According to new research, women that have gone through breast cancer must consider a yearly breast MRI screening, in addition to the annual mammogram.

At present, the American Cancer Society suggests yearly breast MRI in addition to mammography for women that have high breast cancer risk, an example of this are those with BRCA or those with strong family history of cancer. Despite this, these women concerned do not take any position regarding MRI imaging, exclaiming that the evidence is not enough to provide recommendations on the matter.

Dr. Wendy DeMartini, a radiology assistant professor from the University of Washington Medical School, provided a study on MRI screening’s effectiveness. She studied three groups of women. The study provided results that showcased women that had breast cancer to have more cancers than women that are at a very high risk.

Dr. DeMartini also said that the personal history group of women is less likely to have additional testing.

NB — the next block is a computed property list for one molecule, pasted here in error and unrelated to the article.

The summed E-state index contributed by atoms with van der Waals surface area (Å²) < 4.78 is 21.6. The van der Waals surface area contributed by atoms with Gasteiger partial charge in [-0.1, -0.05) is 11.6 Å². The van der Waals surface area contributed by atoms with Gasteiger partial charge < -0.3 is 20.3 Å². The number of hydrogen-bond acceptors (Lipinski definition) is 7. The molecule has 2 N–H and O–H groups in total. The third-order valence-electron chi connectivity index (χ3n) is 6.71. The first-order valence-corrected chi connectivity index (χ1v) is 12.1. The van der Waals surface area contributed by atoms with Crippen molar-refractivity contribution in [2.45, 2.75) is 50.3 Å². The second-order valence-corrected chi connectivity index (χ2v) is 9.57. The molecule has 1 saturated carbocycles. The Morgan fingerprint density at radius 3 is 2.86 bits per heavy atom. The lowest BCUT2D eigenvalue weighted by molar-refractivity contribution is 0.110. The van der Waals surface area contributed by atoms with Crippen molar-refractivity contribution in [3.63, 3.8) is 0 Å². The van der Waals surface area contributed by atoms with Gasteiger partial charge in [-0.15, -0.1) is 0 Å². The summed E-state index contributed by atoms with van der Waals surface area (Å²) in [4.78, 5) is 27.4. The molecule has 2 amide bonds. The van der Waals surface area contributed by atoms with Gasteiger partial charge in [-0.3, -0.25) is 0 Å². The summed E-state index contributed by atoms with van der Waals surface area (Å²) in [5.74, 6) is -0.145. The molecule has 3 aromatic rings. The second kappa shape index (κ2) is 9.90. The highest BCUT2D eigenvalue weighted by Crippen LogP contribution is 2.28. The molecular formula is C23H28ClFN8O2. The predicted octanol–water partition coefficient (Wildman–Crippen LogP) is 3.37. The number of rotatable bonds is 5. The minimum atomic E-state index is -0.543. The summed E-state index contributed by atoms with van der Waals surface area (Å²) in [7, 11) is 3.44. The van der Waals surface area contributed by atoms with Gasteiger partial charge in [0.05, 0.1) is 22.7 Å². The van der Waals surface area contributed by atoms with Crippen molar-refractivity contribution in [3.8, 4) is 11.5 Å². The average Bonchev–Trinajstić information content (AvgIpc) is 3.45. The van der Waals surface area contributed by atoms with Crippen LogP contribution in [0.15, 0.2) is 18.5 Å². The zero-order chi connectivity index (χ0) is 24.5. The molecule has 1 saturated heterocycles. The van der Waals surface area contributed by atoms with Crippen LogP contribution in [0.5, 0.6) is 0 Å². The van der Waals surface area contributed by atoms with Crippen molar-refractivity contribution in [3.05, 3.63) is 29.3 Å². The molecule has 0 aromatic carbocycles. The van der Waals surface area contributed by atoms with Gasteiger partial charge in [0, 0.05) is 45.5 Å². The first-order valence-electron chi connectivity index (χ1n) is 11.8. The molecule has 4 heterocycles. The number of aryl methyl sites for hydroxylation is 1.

She was scheduled to showcase her findings in Chicago, to the Radiological Society of North America.

Dr. DeMartini and her team studied 1,026 women’s initial breast MRI exams from January 2004 up to June 2009. Out of all the women, 327 of them had a family or genetic history, while 646 had breast cancer history treated before.

Overall, 25 of 27 cancers were detected by the MRI according to Dr. DeMartini. Over 3 percent of women with personal history were found with cancer. It was double the amount compared to women with family history.

Nevertheless, there is still a growing need for more research in order to clear MRI’s role, she said.

The findings impressed Dr. Robert Smith. He is the American Cancer Society’s director of cancer screening. While the cancer society does not take a stand regarding MRI imaging with personal breast cancer history, Dr. Smith said that reviewing the study findings regularly will be done for them to find out if there is a need for updating the guidelines.

He also said that some tumors fail to show during mammography compared to when doing an MRI. MRI actually can showcase angiogenesis or the new blood vessel formations. They feed cancerous tissues.

Thus, it is best to consult a doctor on how to approach this situation.